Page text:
1971 Donzi 18' 2+3
    1985 Eliminator 23' Daytona Offshore - Kevlar hull
    1988 23' Donzi CC F-23 with 250HP EFI Mercury OB
    1989 28' Team Warlock Offshore - single 548CID/600HP
    1990 23' Warlock Offshore - single 525HP
    Bill from Denison, TX - Lake Texoma

  11. #146
    Join Date
    Sep 2005
    Posts
    5,489
    Rep Power
    0
    Wow that is terrible news. It just goes to show how things can go terribly wrong very quickly. It sounds like you have your path clearly defined for the boat and it will be even better then when you got it. I'm bummed that it required any additional expenditure but that goes with the territory! Good luck with it!
    1972 16 OB - C16B-63 - "Surface Tension" Resto Project
    1974 16 OB - DMR16106017-B - "The Mule"

  12. #147
    Join Date
    May 2007
    Posts
    3,819
    Rep Power
    14
    Yep. I was figuring on at least a couple seasons before doing anything major, but now I know where everything stands. By the way, the gimbal bearing was on its way out which might have caused some serious damage. I will still only have about $23,000 in the boat which is a bargain in my book for an unusual 28' 75mph deep v offshore boat that looks almost new and has a fresh 540CID/700HP engine with an IMCO Extreme drive. No complaints here - Bill

    1971 Donzi 18' 2+3
    1985 Eliminator 23' Daytona Offshore - Kevlar hull
    1988 23' Donzi CC F-23 with 250HP EFI Mercury OB
    1989 28' Team Warlock Offshore - single 548CID/600HP
    1990 23' Warlock Offshore - single 525HP
    Bill from Denison, TX - Lake Texoma

  13. #148
    Join Date
    Sep 2005
    Posts
    5,489
    Rep Power
    0
    I agree with that. $23k would have been low for that particular set-up. I'm still not sure why they sold it so cheap. Perhaps they did not really know what they had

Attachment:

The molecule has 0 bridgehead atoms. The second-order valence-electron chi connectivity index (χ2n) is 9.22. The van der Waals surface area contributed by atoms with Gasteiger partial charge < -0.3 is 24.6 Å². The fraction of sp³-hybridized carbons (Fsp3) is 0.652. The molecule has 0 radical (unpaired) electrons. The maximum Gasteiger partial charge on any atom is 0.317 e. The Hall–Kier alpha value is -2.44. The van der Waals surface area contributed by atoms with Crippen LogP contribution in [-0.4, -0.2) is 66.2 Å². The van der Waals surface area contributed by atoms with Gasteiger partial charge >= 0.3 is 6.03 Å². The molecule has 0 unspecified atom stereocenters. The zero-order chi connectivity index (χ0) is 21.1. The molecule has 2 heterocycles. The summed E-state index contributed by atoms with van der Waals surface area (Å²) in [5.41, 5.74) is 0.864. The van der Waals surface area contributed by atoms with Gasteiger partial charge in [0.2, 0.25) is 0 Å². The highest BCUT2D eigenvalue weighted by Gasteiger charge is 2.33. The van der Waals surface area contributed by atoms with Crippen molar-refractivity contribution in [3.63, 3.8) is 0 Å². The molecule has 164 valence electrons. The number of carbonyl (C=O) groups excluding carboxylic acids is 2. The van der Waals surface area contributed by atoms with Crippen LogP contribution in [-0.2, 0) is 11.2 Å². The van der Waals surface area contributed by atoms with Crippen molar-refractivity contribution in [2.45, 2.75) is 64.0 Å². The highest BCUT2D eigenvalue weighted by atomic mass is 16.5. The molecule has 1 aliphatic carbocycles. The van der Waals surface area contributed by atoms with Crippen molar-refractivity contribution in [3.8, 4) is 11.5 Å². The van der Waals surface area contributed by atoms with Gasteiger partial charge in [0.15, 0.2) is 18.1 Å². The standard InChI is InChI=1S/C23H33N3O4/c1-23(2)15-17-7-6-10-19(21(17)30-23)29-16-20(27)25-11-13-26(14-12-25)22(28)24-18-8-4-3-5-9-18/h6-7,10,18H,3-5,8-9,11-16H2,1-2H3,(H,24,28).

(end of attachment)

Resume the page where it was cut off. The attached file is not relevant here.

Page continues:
1972 16 OB - C16B-63 - "Surface Tension" Resto Project
    1974 16 OB - DMR16106017-B - "The Mule"

  14. #149
    Join Date
    May 2007
    Posts
    3,819
    Rep Power
    14
    I had the Lightning headers and intake manifold powder coated silver and should be able to Imron the new oil cooler in the next couple days along with installing the engine after finally getting it back from Derebery. I also installed an oil cooler temp sender which it did not have even though it has the gauge. Pictures will follow when I get it done along with a report on how the boat performs with the new Cutting Edge 5 blade prop. Bill

    1971 Donzi 18' 2+3
    1985 Eliminator 23' Daytona Offshore - Kevlar hull
    1988 23' Donzi CC F-23 with 250HP EFI Mercury OB
    1989 28' Team Warlock Offshore - single 548CID/600HP
    1990 23' Warlock Offshore - single 525HP
    Bill from Denison, TX - Lake Texoma

  15. #150
    Join Date
    May 2007
    Posts
    3,819
    Rep Power
    14
    I just got home from installing the engine after making a few improvements in the engine compartment. The new oil cooler is Imroned and I hope to hook up all the peripherals in the next few days. This has dragged on far too long! I have restored boats in less time - lol. I will show some pictures after I have it all rigged. Bill

    1971 Donzi 18' 2+3
    1985 Eliminator 23' Daytona Offshore - Kevlar hull
    1988 23' Donzi CC F-23 with 250HP EFI Mercury OB
    1989 28' Team Warlock Offshore - single 548CID/600HP
    1990 23' Warlock Offshore - single 525HP
    Bill from Denison, TX - Lake Texoma

Thread Information

Users Browsing this Thread

There are currently 1 users browsing this thread. (0 members and 1 guests)

Posting Permissions

  • You may not post new threads
  • You may not post replies
  • You may not post attachments
  • You may not edit your posts
  •